ChickyDuck · 27/11/2016 18:25
I have done high level sport from my young teenage years, and ran my first marathon in London in 2015. To be honest, I wouldn't overly worry about your diet before had. Just make sure you are eating plenty of a nice balanced diet. The night before, make sure you eat plenty and choose something you know doesn't upset your stomach (nothing new or wild or too spicy!).
If you aren't a breakfast person, practice having breakfast before your long training runs. I found two slices of propper pappy white toast with jam, and a small banana, was enough energy without being too heavy.
Ditto with gels etc - in most sports shops you can buy them individually so you can buy one each of a few different brands/flavours and see what suits you. Personally I liked clif shot bloks in tropical flavour, as I could wedge one in my cheeks like a chipmunk and let dissolve slowly. I also used Hi5 gels in citrus flavour. I liked those because they were a thinner texture than other brands. The thicker ones I found choked me if I tried to eat them as I ran!
Theonlyoneiknow · 10/12/2016 21:07
I am also doing Manchester. Am surprised there are no toilets! I did London this year. There was a presentation at the Expo about fuelling which was really useful. Drink 1L + of water as soon as you get up, porridge/toast/bagel/peanut butter etc all good for breakfast. I really stuffed my face as it was 3.5hrs before kick off. I then had some oatcakes and banana about an hour before the start and kept drinking water. Of course was at the toilet loads before the start! And lots of coffee to make sure I had done a poo! I have the fear of needing one during the race as have been caught out on occasion
Fuelling during the race. Plenty of time to find out in your long training runs what works and what doesn't. Trial and error. I eventually found a product called Tailwind which really suited me. Or you can find out what they will be handing out on race day and get accustomed to those to save carrying your own. I also really like the chai charge flapjacks bars They do mini ones which fit easily in a pocket. Fuelling every 45 mins or so seemed to work for me, make sure you fuel before you get tired otherwise it's too late. If you can fuel before you feel you need it it will save hitting 'the wall'. Worth trying lots of things though. Some people have a couple of jelly babies every mile and I have heard good things about baby pouches!
KeyserSophie · 11/12/2016 10:31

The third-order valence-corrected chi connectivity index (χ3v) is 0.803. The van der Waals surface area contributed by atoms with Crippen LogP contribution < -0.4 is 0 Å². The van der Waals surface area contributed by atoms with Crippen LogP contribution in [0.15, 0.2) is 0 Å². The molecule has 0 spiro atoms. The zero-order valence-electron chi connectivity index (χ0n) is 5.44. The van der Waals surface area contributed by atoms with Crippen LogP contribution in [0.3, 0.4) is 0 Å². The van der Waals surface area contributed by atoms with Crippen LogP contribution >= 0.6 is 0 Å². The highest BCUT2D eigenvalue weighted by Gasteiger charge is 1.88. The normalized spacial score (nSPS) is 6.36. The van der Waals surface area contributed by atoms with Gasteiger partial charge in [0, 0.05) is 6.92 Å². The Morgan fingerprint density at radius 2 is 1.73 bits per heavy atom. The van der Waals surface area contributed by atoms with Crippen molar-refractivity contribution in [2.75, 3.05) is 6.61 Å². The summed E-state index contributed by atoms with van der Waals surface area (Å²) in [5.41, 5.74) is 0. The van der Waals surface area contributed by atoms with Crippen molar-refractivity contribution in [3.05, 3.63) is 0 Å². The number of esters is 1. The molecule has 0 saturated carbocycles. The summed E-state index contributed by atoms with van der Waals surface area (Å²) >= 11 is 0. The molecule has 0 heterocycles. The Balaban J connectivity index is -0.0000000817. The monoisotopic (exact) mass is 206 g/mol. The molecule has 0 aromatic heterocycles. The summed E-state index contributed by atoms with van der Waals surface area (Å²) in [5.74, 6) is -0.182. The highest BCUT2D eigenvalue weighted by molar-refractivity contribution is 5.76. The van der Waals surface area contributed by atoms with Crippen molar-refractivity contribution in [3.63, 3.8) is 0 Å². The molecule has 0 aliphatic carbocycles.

I use Tailwind in the summer but in the winter I find I need to drink more than I want to to get enough glucose just from that (unless I make it up ridiculously strong). SIS gels are my choice- they're more liquid than most and as a result I find them easier to get down. Lemon and lime and apple are both pretty palatable. I also normally have a Hammer Espresso Gel and a beetroot shot on the start line.
You can try real food mid-race but just remember that they take energy and time to digest whereas gels are fast acting and require basically no digestion. I have endless arguments with paleo types who are eating eggs at 13 miles. I get that ultra runners and 6+ hour marathoners do need something solid to prevent that "hungry and slightly sick" feeling but eating protein and fats mid race if you've got less than 4 hours to go is pointless in terms of energy supply.
I find carb "loading" works to an extent, in that if I eat a slightly higher carb diet for two weeks before a big race it does make me feel a bit springier. But I'm talking a jacket potato with dinner every night vs. just protein and veg, not scoffing loads of pasta. Basically you just don't want to start with low glycogen stores. That's only really a problem if either or both of (1) you haven't tapered enough or (2) you eat a low carb diet.
Best of luck. I'm doing Tokyo in Feb, trying to get a GFA time.
Anglaise1 · 21/12/2016 07:03
If you need a poo half way through then find somewhere and do it - you won't care and neither will anyone else. I had bad GI problems when I did the Rome marathon and managed to find a hedge when we were thankfully out of the city centre, it really doesn't matter as most runners have had an emergency at some time and there will be others with the same problem as you. Take a few sheets of loo roll just in case. I tried imodium and it didn't work for me.
The week before make sure you drink a lot of water as you will be properly hydrated and then drink at as many water stations as possible throughout the race. Necking litres of water just before the race isn't recommended. For carb loading use white pasta, rice and bread, not wholegrain as that can cause GI issues. I eat white toast and honey for breakfast but find whatever suits you, porridge works well for a lot of people, not for me! Carb loading a couple of days before helps me but I don't do it for any longer as I just feel bloated.
For eating during the race, practice on your long runs and see what suits you. I don't like gels, so always take jelly babies with me and on race day I eat the bananas at the food stations.